there is a bunch of widget classes that abstract out the underlying openGL in pymt. Check out the ui subdirectory in the pymt module folder. you can also check the API docs. For images and things like that pyglet itself has a bunch of helper functions. check out the pyglet.image module for loading textures from different file formats etc. (we even have an asynchromous image loader in pymt for loading images over slower network connections) you can get access to the openGL texture ID, but you can also just handle them as a picture, they have a draw/blit method. For other drawing purposes you can check the pymt/graphx.py file/module (or look in API docs), it has a bunch of helper functions for drawing shapes and things like that. The newest svn even has some beginning support for css styling of widgets (thanks to tito), which makes things easily customizable.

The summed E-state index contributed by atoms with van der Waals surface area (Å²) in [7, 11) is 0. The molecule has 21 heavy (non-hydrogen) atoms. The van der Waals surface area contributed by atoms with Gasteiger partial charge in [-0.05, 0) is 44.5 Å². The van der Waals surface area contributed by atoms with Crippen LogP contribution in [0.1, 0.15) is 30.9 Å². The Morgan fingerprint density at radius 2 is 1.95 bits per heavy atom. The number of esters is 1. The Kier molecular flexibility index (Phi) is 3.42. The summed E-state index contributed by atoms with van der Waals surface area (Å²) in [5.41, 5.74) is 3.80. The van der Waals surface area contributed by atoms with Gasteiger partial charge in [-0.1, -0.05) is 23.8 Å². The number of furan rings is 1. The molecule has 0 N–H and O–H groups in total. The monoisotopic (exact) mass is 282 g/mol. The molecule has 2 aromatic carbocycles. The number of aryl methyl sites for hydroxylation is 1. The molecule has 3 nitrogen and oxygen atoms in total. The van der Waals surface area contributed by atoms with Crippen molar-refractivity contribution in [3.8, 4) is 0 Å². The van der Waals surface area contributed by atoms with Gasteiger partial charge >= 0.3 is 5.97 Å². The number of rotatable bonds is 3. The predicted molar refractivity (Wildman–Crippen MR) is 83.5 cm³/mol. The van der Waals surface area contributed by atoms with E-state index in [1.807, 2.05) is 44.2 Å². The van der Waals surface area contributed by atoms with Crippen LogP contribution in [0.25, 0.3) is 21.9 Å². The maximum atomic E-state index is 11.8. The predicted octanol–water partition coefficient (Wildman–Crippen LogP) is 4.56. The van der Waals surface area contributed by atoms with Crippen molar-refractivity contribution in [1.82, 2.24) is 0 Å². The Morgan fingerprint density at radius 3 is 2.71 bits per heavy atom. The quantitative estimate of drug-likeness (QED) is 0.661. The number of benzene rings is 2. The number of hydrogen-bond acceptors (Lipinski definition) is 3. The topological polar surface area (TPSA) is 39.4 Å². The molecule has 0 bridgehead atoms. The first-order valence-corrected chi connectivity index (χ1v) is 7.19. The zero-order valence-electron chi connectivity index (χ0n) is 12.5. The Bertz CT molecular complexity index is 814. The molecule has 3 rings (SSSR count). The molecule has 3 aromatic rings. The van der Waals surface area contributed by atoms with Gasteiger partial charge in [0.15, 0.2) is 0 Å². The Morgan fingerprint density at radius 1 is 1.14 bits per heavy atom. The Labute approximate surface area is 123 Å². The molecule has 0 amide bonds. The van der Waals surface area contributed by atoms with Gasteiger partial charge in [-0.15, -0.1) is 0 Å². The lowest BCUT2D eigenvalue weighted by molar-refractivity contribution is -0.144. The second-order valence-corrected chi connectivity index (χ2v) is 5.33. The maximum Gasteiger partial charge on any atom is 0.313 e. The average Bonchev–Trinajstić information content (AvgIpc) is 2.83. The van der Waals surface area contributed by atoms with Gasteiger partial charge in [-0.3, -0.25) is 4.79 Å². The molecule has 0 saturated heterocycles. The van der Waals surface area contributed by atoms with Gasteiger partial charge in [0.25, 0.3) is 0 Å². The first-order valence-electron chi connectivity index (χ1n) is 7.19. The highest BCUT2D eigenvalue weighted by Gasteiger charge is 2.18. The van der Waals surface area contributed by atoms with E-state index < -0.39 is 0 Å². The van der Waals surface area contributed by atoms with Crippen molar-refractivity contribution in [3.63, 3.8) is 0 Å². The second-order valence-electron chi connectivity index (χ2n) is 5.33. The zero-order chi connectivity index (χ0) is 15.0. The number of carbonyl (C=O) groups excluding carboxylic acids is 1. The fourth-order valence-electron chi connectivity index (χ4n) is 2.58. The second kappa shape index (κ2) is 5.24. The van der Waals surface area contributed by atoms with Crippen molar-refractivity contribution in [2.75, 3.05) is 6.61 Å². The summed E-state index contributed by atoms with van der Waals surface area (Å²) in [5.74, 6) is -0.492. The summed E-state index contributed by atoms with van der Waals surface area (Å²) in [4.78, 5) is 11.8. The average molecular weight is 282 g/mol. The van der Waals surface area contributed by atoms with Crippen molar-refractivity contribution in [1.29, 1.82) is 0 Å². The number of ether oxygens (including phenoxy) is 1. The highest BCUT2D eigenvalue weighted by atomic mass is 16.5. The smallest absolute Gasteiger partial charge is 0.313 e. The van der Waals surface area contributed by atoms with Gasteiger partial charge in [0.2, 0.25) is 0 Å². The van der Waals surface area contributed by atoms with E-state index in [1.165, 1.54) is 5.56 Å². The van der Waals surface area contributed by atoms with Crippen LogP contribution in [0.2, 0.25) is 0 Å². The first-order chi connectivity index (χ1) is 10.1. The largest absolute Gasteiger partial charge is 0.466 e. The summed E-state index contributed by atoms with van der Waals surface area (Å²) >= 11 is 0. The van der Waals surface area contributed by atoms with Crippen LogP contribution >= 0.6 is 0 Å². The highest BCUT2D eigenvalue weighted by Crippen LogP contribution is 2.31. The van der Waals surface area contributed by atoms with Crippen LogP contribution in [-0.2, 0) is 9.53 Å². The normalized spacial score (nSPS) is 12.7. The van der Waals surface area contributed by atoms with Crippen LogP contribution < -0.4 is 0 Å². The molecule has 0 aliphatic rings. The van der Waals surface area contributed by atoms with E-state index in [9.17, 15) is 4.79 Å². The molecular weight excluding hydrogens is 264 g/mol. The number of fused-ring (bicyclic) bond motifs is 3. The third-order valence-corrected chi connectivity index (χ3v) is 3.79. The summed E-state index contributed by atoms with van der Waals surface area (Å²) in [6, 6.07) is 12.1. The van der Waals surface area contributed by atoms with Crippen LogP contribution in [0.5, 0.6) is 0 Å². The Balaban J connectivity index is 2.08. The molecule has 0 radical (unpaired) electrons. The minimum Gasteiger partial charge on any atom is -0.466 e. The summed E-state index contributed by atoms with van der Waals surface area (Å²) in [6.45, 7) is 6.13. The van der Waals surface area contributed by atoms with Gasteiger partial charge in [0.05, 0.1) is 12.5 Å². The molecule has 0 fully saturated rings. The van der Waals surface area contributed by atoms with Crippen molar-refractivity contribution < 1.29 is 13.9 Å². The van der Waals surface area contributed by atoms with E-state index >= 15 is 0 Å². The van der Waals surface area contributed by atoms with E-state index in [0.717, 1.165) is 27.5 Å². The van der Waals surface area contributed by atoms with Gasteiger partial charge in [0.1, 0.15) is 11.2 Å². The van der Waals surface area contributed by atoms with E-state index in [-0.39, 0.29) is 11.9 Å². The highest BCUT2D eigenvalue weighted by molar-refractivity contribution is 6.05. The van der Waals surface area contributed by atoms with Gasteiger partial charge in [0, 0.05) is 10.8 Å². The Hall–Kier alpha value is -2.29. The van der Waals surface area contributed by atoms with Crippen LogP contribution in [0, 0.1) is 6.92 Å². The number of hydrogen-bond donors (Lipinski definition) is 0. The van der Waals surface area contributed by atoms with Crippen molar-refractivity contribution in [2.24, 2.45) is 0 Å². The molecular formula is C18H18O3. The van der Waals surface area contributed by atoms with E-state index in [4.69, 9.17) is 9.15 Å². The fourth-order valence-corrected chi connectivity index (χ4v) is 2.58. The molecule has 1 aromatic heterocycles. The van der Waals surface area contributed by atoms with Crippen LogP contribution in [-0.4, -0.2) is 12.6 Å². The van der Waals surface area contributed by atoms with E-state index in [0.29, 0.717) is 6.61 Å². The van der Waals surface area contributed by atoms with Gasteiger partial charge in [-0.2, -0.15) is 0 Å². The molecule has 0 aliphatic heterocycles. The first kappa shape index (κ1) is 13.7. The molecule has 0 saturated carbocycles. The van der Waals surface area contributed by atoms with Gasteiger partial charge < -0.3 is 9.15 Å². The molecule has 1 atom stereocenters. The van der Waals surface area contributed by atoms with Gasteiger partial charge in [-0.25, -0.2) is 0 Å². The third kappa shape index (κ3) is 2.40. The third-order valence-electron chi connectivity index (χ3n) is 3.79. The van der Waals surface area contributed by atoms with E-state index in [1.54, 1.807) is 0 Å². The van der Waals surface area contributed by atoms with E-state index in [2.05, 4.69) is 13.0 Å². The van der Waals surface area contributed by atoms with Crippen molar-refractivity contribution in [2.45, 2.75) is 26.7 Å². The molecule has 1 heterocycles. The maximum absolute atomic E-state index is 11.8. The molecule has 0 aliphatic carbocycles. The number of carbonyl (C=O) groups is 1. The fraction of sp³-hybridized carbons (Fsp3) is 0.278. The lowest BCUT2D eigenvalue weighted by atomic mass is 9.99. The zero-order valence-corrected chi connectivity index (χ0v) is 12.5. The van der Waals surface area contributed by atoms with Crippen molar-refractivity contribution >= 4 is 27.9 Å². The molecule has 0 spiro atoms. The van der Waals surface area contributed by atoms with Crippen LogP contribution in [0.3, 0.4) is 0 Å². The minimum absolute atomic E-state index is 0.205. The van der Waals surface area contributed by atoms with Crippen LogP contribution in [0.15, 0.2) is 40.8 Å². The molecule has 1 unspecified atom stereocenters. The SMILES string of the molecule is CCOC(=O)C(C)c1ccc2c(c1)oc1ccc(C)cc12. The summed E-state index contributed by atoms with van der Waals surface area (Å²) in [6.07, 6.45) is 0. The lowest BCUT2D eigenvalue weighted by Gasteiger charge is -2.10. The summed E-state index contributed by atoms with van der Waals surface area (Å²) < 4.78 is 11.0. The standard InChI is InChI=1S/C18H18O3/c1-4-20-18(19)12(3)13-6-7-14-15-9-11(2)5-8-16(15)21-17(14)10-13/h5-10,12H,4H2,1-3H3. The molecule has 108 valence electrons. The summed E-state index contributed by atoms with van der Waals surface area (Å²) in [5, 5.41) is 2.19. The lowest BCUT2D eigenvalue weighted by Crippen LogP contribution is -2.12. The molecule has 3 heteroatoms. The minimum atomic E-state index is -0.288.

Using pure OpenGL fo all the drawing does make things a little more compicated(asumes some openGL knowledge), but as we get the framework worked up more hopefully we can have helper functions for doing all the routine things. OpenGL does give the performance boost you are talking about..and also lets you do really funky/custom things apart from 2d/3d if you want to/know how to. One major advantage I think, is that you can apply shaders to anyting you draw in openGL for some really visual cool effects (see mandelvbrot example...really its just drawing a square..all the colors/shapes are done by a shader)